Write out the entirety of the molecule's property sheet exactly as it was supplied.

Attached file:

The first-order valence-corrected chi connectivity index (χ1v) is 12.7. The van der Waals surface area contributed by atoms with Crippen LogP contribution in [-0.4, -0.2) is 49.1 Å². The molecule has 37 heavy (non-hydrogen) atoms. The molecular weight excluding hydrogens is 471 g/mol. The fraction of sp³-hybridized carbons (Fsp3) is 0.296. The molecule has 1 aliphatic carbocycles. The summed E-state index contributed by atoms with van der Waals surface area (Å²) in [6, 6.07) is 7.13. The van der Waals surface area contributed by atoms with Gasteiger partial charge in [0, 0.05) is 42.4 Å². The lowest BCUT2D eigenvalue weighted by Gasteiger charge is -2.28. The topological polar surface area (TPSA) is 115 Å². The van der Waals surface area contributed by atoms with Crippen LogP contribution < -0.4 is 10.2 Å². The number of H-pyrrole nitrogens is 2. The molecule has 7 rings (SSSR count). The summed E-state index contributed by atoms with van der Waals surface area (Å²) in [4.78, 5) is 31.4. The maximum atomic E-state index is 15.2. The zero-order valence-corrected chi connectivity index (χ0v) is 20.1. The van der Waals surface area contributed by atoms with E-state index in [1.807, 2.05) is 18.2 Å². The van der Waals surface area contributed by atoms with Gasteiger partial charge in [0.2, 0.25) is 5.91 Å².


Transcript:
The first-order valence-corrected chi connectivity index (χ1v) is 12.7. The van der Waals surface area contributed by atoms with Crippen LogP contribution in [-0.4, -0.2) is 49.1 Å². The molecule has 37 heavy (non-hydrogen) atoms. The molecular weight excluding hydrogens is 471 g/mol. The fraction of sp³-hybridized carbons (Fsp3) is 0.296. The molecule has 1 aliphatic carbocycles. The summed E-state index contributed by atoms with van der Waals surface area (Å²) in [6, 6.07) is 7.13. The van der Waals surface area contributed by atoms with Gasteiger partial charge in [0, 0.05) is 42.4 Å². The lowest BCUT2D eigenvalue weighted by Gasteiger charge is -2.28. The topological polar surface area (TPSA) is 115 Å². The van der Waals surface area contributed by atoms with Crippen LogP contribution < -0.4 is 10.2 Å². The number of H-pyrrole nitrogens is 2. The molecule has 7 rings (SSSR count). The summed E-state index contributed by atoms with van der Waals surface area (Å²) in [4.78, 5) is 31.4. The maximum atomic E-state index is 15.2. The zero-order valence-corrected chi connectivity index (χ0v) is 20.1. The van der Waals surface area contributed by atoms with E-state index in [1.807, 2.05) is 18.2 Å². The van der Waals surface area contributed by atoms with Gasteiger partial charge in [0.2, 0.25) is 5.91 Å².